“Being irreplaceable confers the greatest value that anything can have. Deciding that a person will be irreplaceable to you is the greatest thing you can ever give them. Knowing that you are irreplaceable to someone else is the only way to truly feel loved.”
So I had to slow down my reading a bit and absorb it as much as possible. This prose is quite a beauty though, one of those observances of life, the words of the people who question the reason why their cells float on the universe. What’s the point of being some random mound of cells that interacts and looks for the affection of other mounds? We’re so easy to replace, yet the act of replacement is so hard to deal with, the previous can’t be erased.

The Before Now and After Then by Paul Monn (ADVANCED READER’S COPY)

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Pages: 304
Genre: YA, Romance, LGBT, Coming of Age
Format: E-book
Published by Pen Name Publishing
This is an Advanced Reader’s Copy Received from Netgalley

Another Pen Name Publishing title, I happened to find it on Netgalley, and it had to be read. Once in awhile I sneak in a YA novel to lighten my reading mind. I’m not saying that all YA is light reading or simple, but this one just happened to be one of them. A cute coming of age, romance novel, that what’s this is, and it did quite well, but it wasn’t really for me. People who know me will probably roll their eyes, I am technically still a young adult, and next year I will be part of the New adult genre, which I never touched yet. But let’s get on with this. 

The Before Now and After Then is about a boy named Danny Goldstein, who loses his twin brother, Sam.  He is also gay and feels that he is nothing but a cardboard cutout, no personality, no own personal tastes, no self confidence. All he has done was hide behind his brother’s shadow and let’s life and his brother choose everything for him. After Sam dies in a car accident, he moves out of his home, into a new one and then attends a new high school. This starts off his new life journey, his mother and father are finally separated, he makes a new friend named Cher, and meets his first crush.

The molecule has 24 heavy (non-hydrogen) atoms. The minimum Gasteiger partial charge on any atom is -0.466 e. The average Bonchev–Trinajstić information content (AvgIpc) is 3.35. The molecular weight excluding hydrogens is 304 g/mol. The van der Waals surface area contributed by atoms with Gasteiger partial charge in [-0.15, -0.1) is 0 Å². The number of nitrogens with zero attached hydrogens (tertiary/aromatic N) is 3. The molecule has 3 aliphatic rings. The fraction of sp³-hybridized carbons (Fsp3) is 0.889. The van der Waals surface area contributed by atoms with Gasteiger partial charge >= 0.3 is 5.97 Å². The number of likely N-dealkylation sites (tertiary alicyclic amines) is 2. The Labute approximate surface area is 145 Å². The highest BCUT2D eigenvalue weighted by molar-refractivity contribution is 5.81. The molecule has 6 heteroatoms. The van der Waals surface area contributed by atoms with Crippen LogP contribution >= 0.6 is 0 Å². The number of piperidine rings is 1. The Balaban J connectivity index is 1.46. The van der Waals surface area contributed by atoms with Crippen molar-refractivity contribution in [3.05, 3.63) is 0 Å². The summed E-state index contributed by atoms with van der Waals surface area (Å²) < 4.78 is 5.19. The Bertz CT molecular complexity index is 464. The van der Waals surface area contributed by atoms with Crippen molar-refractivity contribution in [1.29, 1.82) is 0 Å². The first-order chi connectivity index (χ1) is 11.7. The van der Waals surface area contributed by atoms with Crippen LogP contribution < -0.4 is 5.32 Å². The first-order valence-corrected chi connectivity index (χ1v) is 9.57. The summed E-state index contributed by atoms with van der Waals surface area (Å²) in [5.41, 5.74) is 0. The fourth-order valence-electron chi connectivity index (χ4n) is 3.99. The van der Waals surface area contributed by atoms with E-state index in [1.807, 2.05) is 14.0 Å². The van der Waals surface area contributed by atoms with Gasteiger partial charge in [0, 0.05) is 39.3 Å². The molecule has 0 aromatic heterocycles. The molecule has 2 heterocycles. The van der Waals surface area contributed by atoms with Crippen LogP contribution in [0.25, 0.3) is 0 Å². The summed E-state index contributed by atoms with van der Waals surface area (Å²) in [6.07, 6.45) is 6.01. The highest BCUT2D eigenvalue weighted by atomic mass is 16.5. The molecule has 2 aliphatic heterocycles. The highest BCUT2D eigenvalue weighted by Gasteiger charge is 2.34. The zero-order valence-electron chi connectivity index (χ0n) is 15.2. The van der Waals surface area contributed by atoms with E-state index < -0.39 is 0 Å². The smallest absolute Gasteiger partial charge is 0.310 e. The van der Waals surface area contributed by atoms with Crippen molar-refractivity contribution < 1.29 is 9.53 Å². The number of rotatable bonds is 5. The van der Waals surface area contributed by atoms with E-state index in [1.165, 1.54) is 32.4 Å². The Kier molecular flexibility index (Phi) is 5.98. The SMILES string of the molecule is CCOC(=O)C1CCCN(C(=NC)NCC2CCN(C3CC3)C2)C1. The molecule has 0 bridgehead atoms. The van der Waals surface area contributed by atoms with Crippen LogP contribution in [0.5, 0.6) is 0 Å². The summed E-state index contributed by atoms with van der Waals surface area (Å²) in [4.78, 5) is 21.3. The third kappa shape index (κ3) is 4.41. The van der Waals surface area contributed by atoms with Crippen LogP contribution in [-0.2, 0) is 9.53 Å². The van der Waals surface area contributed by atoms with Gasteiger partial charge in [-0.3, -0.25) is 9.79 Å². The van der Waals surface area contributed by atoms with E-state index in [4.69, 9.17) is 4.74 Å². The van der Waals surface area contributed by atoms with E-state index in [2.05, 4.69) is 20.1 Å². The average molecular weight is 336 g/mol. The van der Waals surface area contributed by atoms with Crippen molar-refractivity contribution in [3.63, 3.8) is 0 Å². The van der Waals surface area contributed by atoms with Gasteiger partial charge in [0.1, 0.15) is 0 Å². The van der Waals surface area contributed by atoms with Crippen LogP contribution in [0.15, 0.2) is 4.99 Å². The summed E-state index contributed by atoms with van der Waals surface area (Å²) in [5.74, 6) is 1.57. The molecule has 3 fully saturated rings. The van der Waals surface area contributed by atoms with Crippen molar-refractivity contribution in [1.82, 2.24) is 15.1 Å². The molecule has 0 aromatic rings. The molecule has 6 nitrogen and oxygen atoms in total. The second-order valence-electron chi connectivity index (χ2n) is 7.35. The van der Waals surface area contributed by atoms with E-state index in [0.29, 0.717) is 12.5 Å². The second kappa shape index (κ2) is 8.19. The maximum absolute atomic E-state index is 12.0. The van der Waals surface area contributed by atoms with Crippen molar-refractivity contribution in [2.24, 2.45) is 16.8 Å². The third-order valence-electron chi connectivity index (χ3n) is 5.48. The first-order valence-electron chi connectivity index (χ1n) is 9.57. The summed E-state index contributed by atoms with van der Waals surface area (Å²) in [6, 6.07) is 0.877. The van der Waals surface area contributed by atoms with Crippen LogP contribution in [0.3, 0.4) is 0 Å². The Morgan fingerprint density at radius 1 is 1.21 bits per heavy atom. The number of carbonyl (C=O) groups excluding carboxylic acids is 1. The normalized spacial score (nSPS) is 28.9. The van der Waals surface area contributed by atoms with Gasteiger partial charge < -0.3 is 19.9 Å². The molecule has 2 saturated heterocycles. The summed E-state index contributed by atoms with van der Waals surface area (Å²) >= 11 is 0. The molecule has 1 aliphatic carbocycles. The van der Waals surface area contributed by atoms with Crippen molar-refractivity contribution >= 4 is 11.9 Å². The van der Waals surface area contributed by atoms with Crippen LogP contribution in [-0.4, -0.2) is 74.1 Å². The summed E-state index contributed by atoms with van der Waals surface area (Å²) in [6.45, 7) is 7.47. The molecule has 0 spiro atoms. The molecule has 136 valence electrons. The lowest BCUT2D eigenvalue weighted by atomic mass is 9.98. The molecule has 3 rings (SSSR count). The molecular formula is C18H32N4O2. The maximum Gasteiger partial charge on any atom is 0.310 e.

High school, bullies, quirky friends, crushes, that’s all YA food. Everything that makes a YA novel is in this mix of a novel. However, there are little lessons tucked in between the sentences, making this a coming of age novel. Danny soons learns to somewhat move on his own. But he still, even till the end, doesn’t make much progress,despite that there’s the one character, Uncle Alex, who seems to hold him by the hand a bit and teach him a few life lessons, but not in a bedtime story way, in the smallest of ways, the type of way where the character learns later on. Uncle Alex is sort of the Atticus Finch, he tells you a little lesson, a little story of his life, in this case, being gay, a writer, and sort of lonely, and hopes that maybe Daniel will change his mind. 

That was what I like about this novel, it teaches you something, it doesn’t preach to the choir and yell at you, but it does what a contemporary YA novel is supposed to do. It tells you how it would feel in the other perspective and it holds your hand and tells you, “Hey, you gotta be you, ignore the asses, and don’t let a little something put you down.” That sounds a bit cheesy, but that’s how I feel about it. I’m not sure why, because I’m literally, maybe 4 or 5 years older than the characters in book, I can’t remember their exact ages, everything feels a bit, teeny bopper hit movie in the theater. The instalove, the 80s pop music, it felt like Perks of Being a Wallflower, except a hundred times less depressing, it doesn’t wallow in the darkness of being a teen. 

That was my problem with the book, it took me a few chapters, especially after the the instalove, that this book wasn’t really for me. There’s a lot of romance, teen romance, that is mixed with silly innocence and hormonal feelings. I can’t really explain why when it comes to teen romance, some writers pull it off and some writers do it like I am Number Four, which was a bad way to write the romance, it was a cheesefest. Then again, I never experienced romance yet, so maybe I’m just being immature. That was how I felt about the romance, it was instalove, quite typical of teens and people my age, Oh my god were so in love. That love tends to be sort of shallow and involves every movie romance performance that they had seen on TV. The parents of the story try to be the logical ones and sort of try to persuade the main character that maybe it isn’t true love. But like most YA novels, the main character doesn’t listen and the relationship does have this “Happily Ever After” at the end, after a few tangles. I guess that would be preferred, because lately, now most YA novels purposely have the saddest of endings so everyone can cry about it, and then more copies fly off the shelves as your friends cries about how it’s so amazing and it made them cry. Okay, what I just said sounds pretty terrible. It is somewhat true though.